Amitabh Bachchan’s granddaughter Navya Naveli Nanda’s podcast What The Hell Navya premiered on audio streaming platforms today. The weekly podcast series will see three generations of Bachchans – Jaya, Shweta and Navya – come together and share stories that you have never heard before. From definition of love to finance, from fame to personal stories and secrets, the Bachchan ladies will be there to discuss everything. ETimes sat down for a free wheeling chat with Shweta Bachchan Nanda and Navya Naveli Nanda and this unfiltered conversation is not one to be missed. Check it out!
What is your podcast about?
Navya: What The Hell Navya is a podcast featuring me, my mom and my nanny. The three of us are having conversations about many different things. The idea for this came from us, realising that, when we sit down in our living room and talk, we often talk about a lot of things that we feel most people should hear about. Three different generations with three different opinions can voice things to one another, and we just wanted everybody to have a chance to hear that, listening in to what our equation is like. That’s really what this entire podcast is about.
Why did you choose the platform of podcast over more popular video mediums like TikTok, YouTube, Insta reels etc?
Navya: We have a hundred million podcast listeners in India today. I think that podcasts and the audio medium is the most intimate form of storytelling and it really gives you a chance to be very authentic and raw. When you’re speaking into a mic, sometimes you often forget that it’s even there and when the three of us were sitting in the studio together, it really felt like we were recreating our living room. There really wasn’t any room for anything to be inauthentic. That’s why we wanted to choose podcasts because it really kept things very real. It allowed us to speak our truth in a very honest manner.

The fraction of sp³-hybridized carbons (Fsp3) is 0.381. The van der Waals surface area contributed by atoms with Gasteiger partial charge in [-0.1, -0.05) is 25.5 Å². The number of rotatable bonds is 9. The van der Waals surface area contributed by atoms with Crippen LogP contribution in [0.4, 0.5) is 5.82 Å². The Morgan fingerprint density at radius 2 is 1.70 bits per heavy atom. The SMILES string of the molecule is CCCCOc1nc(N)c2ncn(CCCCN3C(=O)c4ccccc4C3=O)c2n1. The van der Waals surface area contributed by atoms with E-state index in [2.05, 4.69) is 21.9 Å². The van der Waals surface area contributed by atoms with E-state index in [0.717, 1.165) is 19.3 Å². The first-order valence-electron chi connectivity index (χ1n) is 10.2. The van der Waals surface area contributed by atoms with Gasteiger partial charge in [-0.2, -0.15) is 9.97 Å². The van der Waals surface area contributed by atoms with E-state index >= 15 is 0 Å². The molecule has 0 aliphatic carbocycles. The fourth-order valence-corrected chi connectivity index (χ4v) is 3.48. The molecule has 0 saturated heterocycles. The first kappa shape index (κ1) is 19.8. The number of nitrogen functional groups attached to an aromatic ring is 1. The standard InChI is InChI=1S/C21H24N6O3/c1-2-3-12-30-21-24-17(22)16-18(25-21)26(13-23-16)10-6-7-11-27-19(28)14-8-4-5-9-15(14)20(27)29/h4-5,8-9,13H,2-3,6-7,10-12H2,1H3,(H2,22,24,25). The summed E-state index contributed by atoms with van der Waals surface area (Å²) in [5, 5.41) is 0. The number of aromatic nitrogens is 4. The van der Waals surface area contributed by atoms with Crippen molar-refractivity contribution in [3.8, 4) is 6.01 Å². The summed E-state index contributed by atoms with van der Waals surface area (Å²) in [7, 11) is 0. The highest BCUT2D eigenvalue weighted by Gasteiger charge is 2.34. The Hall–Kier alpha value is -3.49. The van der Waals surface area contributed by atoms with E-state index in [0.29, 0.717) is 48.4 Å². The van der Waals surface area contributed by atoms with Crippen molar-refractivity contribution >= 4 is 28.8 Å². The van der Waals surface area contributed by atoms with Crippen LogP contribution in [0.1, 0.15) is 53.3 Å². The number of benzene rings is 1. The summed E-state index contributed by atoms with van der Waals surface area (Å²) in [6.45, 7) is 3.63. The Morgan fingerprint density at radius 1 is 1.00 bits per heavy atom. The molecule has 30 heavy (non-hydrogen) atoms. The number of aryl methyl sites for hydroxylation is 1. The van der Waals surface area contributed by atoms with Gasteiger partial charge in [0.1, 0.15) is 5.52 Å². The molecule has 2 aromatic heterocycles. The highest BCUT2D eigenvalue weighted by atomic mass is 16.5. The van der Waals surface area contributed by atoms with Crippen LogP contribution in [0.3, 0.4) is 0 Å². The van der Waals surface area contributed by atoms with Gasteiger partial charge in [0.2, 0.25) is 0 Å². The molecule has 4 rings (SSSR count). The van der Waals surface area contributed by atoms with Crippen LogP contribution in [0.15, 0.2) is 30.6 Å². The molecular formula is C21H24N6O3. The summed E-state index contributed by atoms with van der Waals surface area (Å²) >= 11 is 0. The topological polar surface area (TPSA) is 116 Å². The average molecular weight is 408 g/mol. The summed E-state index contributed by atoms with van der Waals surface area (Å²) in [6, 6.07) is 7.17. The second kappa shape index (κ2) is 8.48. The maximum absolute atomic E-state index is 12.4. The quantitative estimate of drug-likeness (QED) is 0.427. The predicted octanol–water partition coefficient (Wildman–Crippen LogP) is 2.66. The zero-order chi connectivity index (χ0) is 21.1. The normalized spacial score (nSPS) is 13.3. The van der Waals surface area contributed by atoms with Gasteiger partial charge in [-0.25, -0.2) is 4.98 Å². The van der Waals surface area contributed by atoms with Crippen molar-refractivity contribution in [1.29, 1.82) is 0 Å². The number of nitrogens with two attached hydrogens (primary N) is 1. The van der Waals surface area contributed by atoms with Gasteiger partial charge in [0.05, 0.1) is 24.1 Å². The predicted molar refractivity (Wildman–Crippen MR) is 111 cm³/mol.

Shweta, what was your first reaction when Navya broke the news about this podcast to you?
Shweta: I was thrilled. I actually am an avid podcast listener. I get most of my information from podcasts when it comes to history, current affairs, politics, what book to read and where to go and eat. I think it’s a delightful way of processing information and when you have something that’s going in your ear, your head is not down and you’re not looking at a video. You get a chance to look around. So if you’re working out or you’re walking or you’re in your car, driving somewhere, it’s actually very easy to consume podcasts rather than video as a format. I loved the idea of being in a podcast and I’m not very good with the camera, I don’t enjoy being in front of the camera. So this was perfect for me.
Would you say this is almost like reading a book?
Shweta: Yes, absolutely. It’s like reading a book, a newspaper, or a magazine. It can be exactly what you want it to be. I actually follow a lot of history podcasts and I’ve learned so much from them. A lot of their information, that I may not know or have come across in my school days or just, by reading a book. So I actually feel that we read a podcast. A lot of people ask, ‘If you listen to a book is it the same as reading a book?’ It actually is. Because the same part of your brain is stimulated. That’s a bit of nerd info to consume. I love podcasts. I think it’s the future. I think that’s where we were going, with things that are futuristic.
Between the three of you, Jayaji, Shweta and you, who’s the best conversationalist?
Navya: I would say, my mom. She’s actually really well read, like you heard. She also listens to a lot of podcasts and I think she knows a lot about current affairs. She can talk to anybody about absolutely anything. I think she’s probably the best conversationalist in the family.
Who’s the most unfiltered?
Navya: I think that question has a very self-explanatory answer. It’s definitely my nani. But it’s a trait we really respect her for, as well.
Did you revisit any old conversations while collaborating on this podcast? Were there specifics of how you could speak to your nani and your mother?
Navya: I think we have a great relationship between the three of us. More than being family, we are also very good friends. I think the way that we speak to each other keeps the chemistry going.
Shweta: I am not her friend, I am her mother.
Navya: Okay, I’m not her best friend. What I was trying to say was that we have a very easy way of communicating. I wouldn’t ever not speak to my mom or my nani about a particular topic and I’m not sure, but I feel that maybe a lot of people don’t have that kind of equation with their families. Sometimes they hold back from having certain conversations or speaking about certain things and we don’t really have that. We talk about everything, which is great.